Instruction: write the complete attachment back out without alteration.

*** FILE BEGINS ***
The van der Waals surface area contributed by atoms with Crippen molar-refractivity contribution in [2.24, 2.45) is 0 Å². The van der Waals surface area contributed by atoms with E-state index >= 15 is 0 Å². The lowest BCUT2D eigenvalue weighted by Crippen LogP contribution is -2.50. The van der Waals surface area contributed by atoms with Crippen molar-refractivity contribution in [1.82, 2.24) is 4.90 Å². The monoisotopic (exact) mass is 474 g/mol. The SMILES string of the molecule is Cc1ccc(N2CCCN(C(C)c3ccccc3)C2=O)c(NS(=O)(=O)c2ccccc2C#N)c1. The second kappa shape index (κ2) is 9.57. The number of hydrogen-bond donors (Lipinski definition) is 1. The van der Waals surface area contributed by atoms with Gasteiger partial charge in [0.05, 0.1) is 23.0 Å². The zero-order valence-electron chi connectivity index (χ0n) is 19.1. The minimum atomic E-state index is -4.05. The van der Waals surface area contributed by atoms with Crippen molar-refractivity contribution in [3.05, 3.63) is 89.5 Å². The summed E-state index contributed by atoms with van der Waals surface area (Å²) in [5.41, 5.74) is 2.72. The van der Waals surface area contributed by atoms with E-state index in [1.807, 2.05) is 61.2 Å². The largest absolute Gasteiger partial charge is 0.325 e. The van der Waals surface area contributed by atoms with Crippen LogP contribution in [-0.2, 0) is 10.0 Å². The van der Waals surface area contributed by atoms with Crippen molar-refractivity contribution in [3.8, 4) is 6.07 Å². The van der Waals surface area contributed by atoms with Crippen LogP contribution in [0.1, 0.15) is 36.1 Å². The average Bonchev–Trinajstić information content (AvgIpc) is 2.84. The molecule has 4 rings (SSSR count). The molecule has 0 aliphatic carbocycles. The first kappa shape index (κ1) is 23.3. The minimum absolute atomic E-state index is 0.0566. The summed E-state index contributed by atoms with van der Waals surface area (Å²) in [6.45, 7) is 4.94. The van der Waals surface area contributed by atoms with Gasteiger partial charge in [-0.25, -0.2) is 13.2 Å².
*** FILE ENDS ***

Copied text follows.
The van der Waals surface area contributed by atoms with Crippen molar-refractivity contribution in [2.24, 2.45) is 0 Å². The van der Waals surface area contributed by atoms with E-state index >= 15 is 0 Å². The lowest BCUT2D eigenvalue weighted by Crippen LogP contribution is -2.50. The van der Waals surface area contributed by atoms with Crippen molar-refractivity contribution in [1.82, 2.24) is 4.90 Å². The monoisotopic (exact) mass is 474 g/mol. The SMILES string of the molecule is Cc1ccc(N2CCCN(C(C)c3ccccc3)C2=O)c(NS(=O)(=O)c2ccccc2C#N)c1. The second kappa shape index (κ2) is 9.57. The number of hydrogen-bond donors (Lipinski definition) is 1. The van der Waals surface area contributed by atoms with Gasteiger partial charge in [0.05, 0.1) is 23.0 Å². The zero-order valence-electron chi connectivity index (χ0n) is 19.1. The minimum atomic E-state index is -4.05. The van der Waals surface area contributed by atoms with Crippen molar-refractivity contribution in [3.05, 3.63) is 89.5 Å². The summed E-state index contributed by atoms with van der Waals surface area (Å²) in [5.41, 5.74) is 2.72. The van der Waals surface area contributed by atoms with E-state index in [1.807, 2.05) is 61.2 Å². The largest absolute Gasteiger partial charge is 0.325 e. The van der Waals surface area contributed by atoms with Crippen LogP contribution in [-0.2, 0) is 10.0 Å². The van der Waals surface area contributed by atoms with Crippen molar-refractivity contribution in [3.8, 4) is 6.07 Å². The van der Waals surface area contributed by atoms with Crippen LogP contribution in [0.1, 0.15) is 36.1 Å². The average Bonchev–Trinajstić information content (AvgIpc) is 2.84. The molecule has 4 rings (SSSR count). The molecule has 0 aliphatic carbocycles. The first kappa shape index (κ1) is 23.3. The minimum absolute atomic E-state index is 0.0566. The summed E-state index contributed by atoms with van der Waals surface area (Å²) in [6.45, 7) is 4.94. The van der Waals surface area contributed by atoms with Gasteiger partial charge in [-0.25, -0.2) is 13.2 Å².